Representing the Government’s Nutrition Mission and ICDS program were Ms. Suprabha Agarwala (Director, Raj Mata Nutrition Mission) and Ms. Indra Mallo (IAS, Commissioner, ICDS) respectively. Ms. Agarwal shared that the unique selling proposition of the UNI program was that it did not set up a parallel system or duplicate efforts—but instead leveraged existing government systems and supported the department to give its best. It was this approach that rendered the program sustainable, allowing initiatives to continue through government functionaries post the program’s three-year period. Moreover, it allowed the program to be implemented ‘using minimal resources for optimal results.’ Ms. Mallo talked about the National Nutrition Mission launched early this year by the government, and how ICDS is at the forefront of this initiative—screening, weighing and identifying SAM/MAM children.

Setting the context of the program and the situation on-the-ground prior to implementation, Dr. Shobha Udipi (Ex-Professor and Director of Department of Post-Graduate Studies and Research in Home Science) SNDT University, presented key findings from a ‘Feeding Practices and Nutrition Intake survey’ conducted within the program area. These findings reiterated the need for intervention, given poor nutrition levels and dietary practices among the target population.

Presenting the impact of the program, key interventions employed and lessons learned, Ms. Chhaya Rade, COO, CCDT said, “We implemented six key interventions to reduce malnutrition in high-burden districts across Maharashtra including Strengthening ICDS, Enhancing Demand Generation for ICDS Services, Home Visits and Counseling for Child Rearing and Feeding, Growth Promotion and Monitoring, Referrals and Enhancing Maternal Health and Nutrition. The data indicates that malnutrition rates reduced on account of the program—specifically, the percentage of children Severely Acutely Malnourished reduced by 3.36% and those Moderately Acutely Malnourished reduced by 7.3%. The UNI model ensures that the community is at the centre of both demanding for services and ensuring these are effectively delivered. UNI also works together with existing government machinery and renders these services more effective. By deploying these two approaches—partnering with existing government machinery and leveraging community-based monitoring mechanisms—the model is rendered sustainable and low-cost.”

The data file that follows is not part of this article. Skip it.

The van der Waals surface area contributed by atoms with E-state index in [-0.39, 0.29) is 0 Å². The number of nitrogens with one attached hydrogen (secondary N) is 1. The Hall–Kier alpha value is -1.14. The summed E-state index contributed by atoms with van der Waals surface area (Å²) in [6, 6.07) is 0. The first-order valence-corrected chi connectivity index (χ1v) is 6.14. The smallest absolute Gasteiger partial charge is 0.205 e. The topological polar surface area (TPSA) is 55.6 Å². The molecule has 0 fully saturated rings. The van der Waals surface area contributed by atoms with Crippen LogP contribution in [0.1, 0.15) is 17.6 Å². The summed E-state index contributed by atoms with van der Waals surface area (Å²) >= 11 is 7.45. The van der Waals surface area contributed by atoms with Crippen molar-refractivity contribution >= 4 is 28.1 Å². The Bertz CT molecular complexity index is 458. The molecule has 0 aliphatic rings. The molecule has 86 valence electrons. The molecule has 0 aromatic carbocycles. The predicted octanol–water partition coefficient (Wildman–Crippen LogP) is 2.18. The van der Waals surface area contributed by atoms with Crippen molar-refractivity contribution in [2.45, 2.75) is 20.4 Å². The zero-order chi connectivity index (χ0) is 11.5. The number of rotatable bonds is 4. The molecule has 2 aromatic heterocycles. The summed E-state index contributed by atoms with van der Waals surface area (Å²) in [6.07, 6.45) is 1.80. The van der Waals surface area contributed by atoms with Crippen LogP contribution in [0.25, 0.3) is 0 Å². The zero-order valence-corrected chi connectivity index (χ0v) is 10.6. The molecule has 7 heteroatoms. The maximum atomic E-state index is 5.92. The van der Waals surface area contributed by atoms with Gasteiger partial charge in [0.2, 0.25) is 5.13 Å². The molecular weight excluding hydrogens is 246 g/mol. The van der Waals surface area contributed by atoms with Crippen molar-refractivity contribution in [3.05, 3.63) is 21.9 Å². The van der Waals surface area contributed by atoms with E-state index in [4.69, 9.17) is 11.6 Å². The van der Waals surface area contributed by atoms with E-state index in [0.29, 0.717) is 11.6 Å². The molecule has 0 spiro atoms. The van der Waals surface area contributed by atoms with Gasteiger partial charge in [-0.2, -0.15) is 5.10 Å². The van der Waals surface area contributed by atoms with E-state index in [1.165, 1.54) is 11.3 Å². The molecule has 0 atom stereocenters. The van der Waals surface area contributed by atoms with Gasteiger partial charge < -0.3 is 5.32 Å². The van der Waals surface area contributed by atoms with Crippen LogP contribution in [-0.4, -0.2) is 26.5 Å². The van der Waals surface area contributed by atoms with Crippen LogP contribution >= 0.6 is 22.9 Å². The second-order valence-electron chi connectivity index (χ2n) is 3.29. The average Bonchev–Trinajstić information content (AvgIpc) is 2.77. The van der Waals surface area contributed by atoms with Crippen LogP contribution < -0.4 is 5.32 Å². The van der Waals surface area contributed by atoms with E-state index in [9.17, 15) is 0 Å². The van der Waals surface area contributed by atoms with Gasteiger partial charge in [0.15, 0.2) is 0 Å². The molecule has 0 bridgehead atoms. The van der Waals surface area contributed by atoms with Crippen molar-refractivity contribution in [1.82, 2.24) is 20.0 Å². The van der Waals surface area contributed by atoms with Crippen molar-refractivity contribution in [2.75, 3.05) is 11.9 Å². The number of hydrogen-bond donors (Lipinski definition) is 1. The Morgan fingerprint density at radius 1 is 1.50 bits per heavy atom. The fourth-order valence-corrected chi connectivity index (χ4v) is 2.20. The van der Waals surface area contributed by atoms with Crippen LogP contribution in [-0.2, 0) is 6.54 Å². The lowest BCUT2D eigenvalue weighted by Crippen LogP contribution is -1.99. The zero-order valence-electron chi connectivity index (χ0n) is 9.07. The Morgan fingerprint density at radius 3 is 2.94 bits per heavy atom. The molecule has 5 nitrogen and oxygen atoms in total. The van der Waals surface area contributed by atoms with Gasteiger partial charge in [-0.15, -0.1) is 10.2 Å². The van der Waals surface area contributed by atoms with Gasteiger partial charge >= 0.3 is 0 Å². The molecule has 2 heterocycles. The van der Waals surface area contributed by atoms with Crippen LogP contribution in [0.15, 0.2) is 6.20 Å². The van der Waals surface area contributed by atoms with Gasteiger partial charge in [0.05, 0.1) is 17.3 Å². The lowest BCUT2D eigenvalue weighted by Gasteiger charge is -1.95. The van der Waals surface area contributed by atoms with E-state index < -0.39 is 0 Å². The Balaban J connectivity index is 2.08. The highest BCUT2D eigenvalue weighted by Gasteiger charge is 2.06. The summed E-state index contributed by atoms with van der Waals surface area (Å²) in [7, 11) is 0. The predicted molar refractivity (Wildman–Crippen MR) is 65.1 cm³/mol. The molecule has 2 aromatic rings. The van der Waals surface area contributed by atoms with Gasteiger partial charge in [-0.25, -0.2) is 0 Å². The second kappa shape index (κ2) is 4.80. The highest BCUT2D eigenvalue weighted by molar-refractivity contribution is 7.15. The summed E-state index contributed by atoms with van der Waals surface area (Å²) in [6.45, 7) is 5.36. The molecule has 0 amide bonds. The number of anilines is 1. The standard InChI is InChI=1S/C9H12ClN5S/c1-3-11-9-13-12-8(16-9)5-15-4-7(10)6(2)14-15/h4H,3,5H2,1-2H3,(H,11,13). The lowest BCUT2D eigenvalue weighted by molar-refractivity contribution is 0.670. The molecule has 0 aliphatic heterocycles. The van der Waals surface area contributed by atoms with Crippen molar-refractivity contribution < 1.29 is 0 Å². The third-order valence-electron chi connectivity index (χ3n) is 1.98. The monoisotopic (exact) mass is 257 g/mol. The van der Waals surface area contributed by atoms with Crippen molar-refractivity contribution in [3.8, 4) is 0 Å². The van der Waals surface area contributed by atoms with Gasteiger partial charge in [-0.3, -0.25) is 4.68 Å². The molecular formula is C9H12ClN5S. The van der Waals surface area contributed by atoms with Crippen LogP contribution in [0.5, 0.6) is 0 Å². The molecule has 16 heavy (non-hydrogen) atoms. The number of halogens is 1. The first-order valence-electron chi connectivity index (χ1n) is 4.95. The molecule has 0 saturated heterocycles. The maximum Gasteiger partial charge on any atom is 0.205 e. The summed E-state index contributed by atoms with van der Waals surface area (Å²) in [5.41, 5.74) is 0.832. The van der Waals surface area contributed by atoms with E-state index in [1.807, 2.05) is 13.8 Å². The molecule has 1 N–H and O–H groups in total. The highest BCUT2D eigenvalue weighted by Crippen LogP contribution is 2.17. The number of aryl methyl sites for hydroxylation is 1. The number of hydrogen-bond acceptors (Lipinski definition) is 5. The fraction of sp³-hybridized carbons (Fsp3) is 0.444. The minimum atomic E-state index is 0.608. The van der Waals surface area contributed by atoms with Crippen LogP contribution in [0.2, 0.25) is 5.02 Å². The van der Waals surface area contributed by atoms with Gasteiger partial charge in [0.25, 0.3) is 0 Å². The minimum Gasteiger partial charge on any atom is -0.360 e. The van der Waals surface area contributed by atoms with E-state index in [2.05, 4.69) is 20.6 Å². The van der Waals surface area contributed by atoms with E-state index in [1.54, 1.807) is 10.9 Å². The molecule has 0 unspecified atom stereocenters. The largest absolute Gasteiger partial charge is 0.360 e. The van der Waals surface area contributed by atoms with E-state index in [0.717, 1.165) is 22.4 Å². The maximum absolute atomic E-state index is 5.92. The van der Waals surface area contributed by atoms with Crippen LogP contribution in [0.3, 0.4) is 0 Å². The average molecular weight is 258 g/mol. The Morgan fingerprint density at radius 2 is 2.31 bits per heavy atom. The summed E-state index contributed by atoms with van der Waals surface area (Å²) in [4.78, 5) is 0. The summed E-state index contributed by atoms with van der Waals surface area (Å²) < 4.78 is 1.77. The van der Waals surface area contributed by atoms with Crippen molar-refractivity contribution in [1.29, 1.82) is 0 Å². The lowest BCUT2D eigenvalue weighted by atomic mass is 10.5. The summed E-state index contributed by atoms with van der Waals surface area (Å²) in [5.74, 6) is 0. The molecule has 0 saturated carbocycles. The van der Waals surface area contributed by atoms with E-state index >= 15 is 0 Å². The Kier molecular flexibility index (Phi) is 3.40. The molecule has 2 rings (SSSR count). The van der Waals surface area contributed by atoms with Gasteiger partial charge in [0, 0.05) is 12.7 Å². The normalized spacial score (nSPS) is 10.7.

Touching upon the way forward, UNICEF Chief of Field Office (Maharashtra), Ms. Rajeshwari Chandrasekar emphasized the need to learn from challenges experienced in implementing UNI over the last three years and incorporating these insights when designing future programs. She noted how UNICEF’s new five-year program plan for Maharashtra heavily focuses on urban-health, given the poor health indicators in urban slums. She urged participants working on health programs to customize different interventions and strategies for urban settings, as opposed to rural and tribal areas. Ms. Chandrasekar emphasized the need to focus on the second window of opportunity: Adolescent Girls, whose health prior to child rearing, was a key determinant factor in the health and nutrition of infants.

Mr. Ninad Phatarphekar, CEO, CCDT closed the day’s proceedings with a vote of thanks to all those present, especially those who had contributed by way of presentations and keynote addresses.

To read more about the findings of the Urban Nutrition Initiative click here.